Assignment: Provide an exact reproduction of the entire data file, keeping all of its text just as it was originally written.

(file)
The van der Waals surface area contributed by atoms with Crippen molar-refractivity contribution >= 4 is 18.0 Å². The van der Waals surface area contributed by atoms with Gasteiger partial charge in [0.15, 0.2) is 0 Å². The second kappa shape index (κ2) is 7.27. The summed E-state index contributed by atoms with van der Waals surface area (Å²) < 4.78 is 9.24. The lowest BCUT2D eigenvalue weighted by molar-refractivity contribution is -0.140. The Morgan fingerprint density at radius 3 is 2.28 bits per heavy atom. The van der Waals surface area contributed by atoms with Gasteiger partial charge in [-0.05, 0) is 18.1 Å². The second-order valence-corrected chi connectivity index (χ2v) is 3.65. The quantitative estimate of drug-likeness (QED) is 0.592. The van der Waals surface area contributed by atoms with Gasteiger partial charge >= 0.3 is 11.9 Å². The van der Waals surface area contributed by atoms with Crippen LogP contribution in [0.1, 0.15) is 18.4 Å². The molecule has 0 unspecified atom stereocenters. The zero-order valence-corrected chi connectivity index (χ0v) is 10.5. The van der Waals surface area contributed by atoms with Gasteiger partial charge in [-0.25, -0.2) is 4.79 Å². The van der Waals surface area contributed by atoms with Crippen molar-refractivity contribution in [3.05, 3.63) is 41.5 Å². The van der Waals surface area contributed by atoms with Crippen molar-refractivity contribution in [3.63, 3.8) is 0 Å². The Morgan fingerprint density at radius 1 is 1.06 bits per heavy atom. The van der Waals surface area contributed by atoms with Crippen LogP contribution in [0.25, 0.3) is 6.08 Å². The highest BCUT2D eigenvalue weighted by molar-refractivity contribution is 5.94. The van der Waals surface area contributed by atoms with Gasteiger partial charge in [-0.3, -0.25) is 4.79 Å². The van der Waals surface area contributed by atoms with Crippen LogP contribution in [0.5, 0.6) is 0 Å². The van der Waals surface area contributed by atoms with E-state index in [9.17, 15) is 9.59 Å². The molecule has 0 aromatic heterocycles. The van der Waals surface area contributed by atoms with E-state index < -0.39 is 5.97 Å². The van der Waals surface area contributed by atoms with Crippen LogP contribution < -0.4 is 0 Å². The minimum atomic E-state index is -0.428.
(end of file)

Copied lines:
The van der Waals surface area contributed by atoms with Crippen molar-refractivity contribution >= 4 is 18.0 Å². The van der Waals surface area contributed by atoms with Gasteiger partial charge in [0.15, 0.2) is 0 Å². The second kappa shape index (κ2) is 7.27. The summed E-state index contributed by atoms with van der Waals surface area (Å²) < 4.78 is 9.24. The lowest BCUT2D eigenvalue weighted by molar-refractivity contribution is -0.140. The Morgan fingerprint density at radius 3 is 2.28 bits per heavy atom. The van der Waals surface area contributed by atoms with Gasteiger partial charge in [-0.05, 0) is 18.1 Å². The second-order valence-corrected chi connectivity index (χ2v) is 3.65. The quantitative estimate of drug-likeness (QED) is 0.592. The van der Waals surface area contributed by atoms with Gasteiger partial charge >= 0.3 is 11.9 Å². The van der Waals surface area contributed by atoms with Crippen LogP contribution in [0.1, 0.15) is 18.4 Å². The molecule has 0 unspecified atom stereocenters. The zero-order valence-corrected chi connectivity index (χ0v) is 10.5. The van der Waals surface area contributed by atoms with Gasteiger partial charge in [-0.25, -0.2) is 4.79 Å². The van der Waals surface area contributed by atoms with Crippen molar-refractivity contribution in [3.05, 3.63) is 41.5 Å². The van der Waals surface area contributed by atoms with Crippen molar-refractivity contribution in [3.63, 3.8) is 0 Å². The Morgan fingerprint density at radius 1 is 1.06 bits per heavy atom. The van der Waals surface area contributed by atoms with Crippen LogP contribution in [0.25, 0.3) is 6.08 Å². The highest BCUT2D eigenvalue weighted by molar-refractivity contribution is 5.94. The van der Waals surface area contributed by atoms with Gasteiger partial charge in [-0.3, -0.25) is 4.79 Å². The van der Waals surface area contributed by atoms with Crippen LogP contribution in [0.5, 0.6) is 0 Å². The van der Waals surface area contributed by atoms with E-state index in [9.17, 15) is 9.59 Å². The molecule has 0 aromatic heterocycles. The van der Waals surface area contributed by atoms with E-state index < -0.39 is 5.97 Å². The van der Waals surface area contributed by atoms with Crippen LogP contribution < -0.4 is 0 Å². The minimum atomic E-state index is -0.428.